In Figure 1. Figure 1. It is possible to trade a strip of contracts to replicate any term, out to the maximum maturity of the contract. This can be done for hedging or speculative purposes. Note from Figure 1. A trader can take positions on cash against futures, but it is easier to transact only on the futures exchange. Short-term money market interest rates often behave independently of the yield curve as a whole. A money markets trader may be aware of cash market trends, for example an increased frequency of borrowing at a certain point of the curve, as well as other market intelligence that suggests that one point of the curve will rise or fall relative to others.
One way to exploit this view is to run a position in a cash instrument such as CD against a futures contract, which is a basis spread trade. However the best way to trade on this view is to carry out a spread trade, shorting one contract against a long position in another trade.
Consider Figure 1. This is not a market directional trade, rather a view on the relative spread between two contracts. The trade must be carried out in equal weights, for example lots of the June against lots of the September.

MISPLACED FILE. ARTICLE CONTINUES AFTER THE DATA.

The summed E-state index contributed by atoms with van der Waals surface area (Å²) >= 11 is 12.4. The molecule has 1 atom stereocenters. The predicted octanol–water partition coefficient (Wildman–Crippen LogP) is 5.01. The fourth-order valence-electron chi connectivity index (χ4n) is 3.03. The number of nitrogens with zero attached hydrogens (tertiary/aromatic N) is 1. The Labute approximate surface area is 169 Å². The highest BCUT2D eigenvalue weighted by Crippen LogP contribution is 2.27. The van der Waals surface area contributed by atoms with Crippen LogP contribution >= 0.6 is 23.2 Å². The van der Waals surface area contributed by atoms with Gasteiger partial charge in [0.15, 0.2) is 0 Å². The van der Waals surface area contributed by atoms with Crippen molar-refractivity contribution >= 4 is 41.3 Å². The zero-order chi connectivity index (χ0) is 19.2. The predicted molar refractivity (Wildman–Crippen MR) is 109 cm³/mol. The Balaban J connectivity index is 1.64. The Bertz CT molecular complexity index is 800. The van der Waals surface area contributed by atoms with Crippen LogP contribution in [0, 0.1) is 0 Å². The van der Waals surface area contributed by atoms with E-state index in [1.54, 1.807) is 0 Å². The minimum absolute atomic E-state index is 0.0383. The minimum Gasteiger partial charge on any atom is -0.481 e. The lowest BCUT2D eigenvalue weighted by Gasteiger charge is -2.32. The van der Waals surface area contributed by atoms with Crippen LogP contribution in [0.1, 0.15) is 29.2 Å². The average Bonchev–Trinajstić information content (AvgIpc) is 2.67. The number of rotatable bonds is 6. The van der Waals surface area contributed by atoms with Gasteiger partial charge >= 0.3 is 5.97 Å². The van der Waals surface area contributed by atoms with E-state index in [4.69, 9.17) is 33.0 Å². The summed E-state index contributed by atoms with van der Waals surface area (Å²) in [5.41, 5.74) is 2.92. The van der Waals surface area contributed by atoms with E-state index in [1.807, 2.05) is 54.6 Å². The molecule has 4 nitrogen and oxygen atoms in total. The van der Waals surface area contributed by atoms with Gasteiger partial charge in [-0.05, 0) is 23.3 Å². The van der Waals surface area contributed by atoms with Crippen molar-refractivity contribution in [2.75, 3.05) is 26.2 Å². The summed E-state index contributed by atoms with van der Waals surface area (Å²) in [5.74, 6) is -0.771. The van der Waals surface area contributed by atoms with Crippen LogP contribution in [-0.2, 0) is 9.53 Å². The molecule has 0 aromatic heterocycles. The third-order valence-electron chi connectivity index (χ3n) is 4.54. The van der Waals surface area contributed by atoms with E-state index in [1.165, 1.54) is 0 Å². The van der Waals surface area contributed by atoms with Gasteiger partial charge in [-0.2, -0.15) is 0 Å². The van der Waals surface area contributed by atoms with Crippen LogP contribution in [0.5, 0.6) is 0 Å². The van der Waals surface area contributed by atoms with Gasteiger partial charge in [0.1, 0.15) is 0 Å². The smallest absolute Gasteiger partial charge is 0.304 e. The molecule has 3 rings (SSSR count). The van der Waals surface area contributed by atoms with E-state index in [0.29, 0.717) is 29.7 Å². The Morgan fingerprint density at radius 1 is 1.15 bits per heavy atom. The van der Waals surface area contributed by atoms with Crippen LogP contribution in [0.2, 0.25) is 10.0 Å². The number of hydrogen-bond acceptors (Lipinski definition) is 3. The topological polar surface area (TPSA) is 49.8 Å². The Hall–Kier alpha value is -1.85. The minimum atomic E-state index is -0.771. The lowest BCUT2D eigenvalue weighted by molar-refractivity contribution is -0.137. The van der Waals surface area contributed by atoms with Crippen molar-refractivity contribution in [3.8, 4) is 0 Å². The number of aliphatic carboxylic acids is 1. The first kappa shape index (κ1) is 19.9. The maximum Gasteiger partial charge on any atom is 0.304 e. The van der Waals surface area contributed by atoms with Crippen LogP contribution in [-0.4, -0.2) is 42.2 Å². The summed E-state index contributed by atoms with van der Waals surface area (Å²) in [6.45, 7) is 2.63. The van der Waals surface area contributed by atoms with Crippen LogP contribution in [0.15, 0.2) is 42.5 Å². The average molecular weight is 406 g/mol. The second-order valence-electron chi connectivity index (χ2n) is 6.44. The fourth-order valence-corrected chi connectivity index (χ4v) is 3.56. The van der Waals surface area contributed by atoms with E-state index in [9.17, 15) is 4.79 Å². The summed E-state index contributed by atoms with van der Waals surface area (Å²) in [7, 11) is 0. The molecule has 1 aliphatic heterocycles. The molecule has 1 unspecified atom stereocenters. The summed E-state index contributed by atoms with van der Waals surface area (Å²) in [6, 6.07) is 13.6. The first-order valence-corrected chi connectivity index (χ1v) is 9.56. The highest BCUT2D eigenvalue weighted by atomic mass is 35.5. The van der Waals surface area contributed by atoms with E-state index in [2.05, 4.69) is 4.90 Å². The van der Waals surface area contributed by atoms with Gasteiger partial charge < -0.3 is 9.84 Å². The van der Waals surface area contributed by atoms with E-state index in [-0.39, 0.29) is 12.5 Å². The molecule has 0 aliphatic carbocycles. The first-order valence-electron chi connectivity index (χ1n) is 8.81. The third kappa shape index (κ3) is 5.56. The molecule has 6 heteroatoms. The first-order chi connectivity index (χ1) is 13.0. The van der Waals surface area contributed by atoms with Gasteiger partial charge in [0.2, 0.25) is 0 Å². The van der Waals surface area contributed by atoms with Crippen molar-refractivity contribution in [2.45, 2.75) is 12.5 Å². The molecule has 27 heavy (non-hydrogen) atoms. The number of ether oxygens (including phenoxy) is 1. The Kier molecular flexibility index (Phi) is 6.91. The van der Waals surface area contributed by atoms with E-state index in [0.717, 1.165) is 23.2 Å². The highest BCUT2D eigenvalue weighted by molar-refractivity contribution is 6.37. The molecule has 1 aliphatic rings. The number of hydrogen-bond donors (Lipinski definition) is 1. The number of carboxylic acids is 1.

Chapter 1: Approaches to Trading and Hedging 5 direction that the trader expects, the trade will generate a profit. There are similar possibilities available from an analysis of Figure 1. Spread trading carries a lower margin requirement than open position trading, because there is no directional risk in the trade.
It is also possible to arbitrage between contracts on different exchanges. If the trade is short the near contract and long the far contract, so the opposite of our example, this is known as downloading the spread and the trader believes the spread will widen. The opposite is shorting the spread and is undertaken when the trader believes the spread will narrow. Note that the difference between the two price levels is not limitless, because the theoretical price of a futures contract provides an upper limit to the size of the spread or the basis.
The spread or the basis cannot exceed the cost of carry, that is the net cost of downloading the cash security today and then delivering it into the futures market on the contract expiry. The two associated costs for a short-sterling spread trade are the notional borrowing and lending rates from having bought one and sold another contract. If the trader believes that the cost of carry will decrease they could sell the spread to exercise this view.